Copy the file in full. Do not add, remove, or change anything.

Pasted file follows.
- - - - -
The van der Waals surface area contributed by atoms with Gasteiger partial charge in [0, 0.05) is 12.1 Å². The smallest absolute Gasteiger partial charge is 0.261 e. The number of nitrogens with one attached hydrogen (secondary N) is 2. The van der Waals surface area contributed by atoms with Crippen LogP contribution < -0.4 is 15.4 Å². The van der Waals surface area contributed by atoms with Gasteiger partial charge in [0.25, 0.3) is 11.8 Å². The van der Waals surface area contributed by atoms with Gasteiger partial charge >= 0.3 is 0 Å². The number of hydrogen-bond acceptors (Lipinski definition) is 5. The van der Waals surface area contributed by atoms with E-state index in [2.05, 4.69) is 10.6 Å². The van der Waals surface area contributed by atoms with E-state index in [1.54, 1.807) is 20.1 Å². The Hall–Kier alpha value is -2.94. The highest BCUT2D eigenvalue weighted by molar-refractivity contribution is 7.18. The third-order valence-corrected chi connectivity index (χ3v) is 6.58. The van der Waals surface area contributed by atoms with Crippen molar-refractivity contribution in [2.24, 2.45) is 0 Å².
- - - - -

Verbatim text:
The van der Waals surface area contributed by atoms with Gasteiger partial charge in [0, 0.05) is 12.1 Å². The smallest absolute Gasteiger partial charge is 0.261 e. The number of nitrogens with one attached hydrogen (secondary N) is 2. The van der Waals surface area contributed by atoms with Crippen LogP contribution < -0.4 is 15.4 Å². The van der Waals surface area contributed by atoms with Gasteiger partial charge in [0.25, 0.3) is 11.8 Å². The van der Waals surface area contributed by atoms with Gasteiger partial charge >= 0.3 is 0 Å². The number of hydrogen-bond acceptors (Lipinski definition) is 5. The van der Waals surface area contributed by atoms with E-state index in [2.05, 4.69) is 10.6 Å². The van der Waals surface area contributed by atoms with E-state index in [1.54, 1.807) is 20.1 Å². The Hall–Kier alpha value is -2.94. The highest BCUT2D eigenvalue weighted by molar-refractivity contribution is 7.18. The third-order valence-corrected chi connectivity index (χ3v) is 6.58. The van der Waals surface area contributed by atoms with Crippen molar-refractivity contribution in [2.24, 2.45) is 0 Å².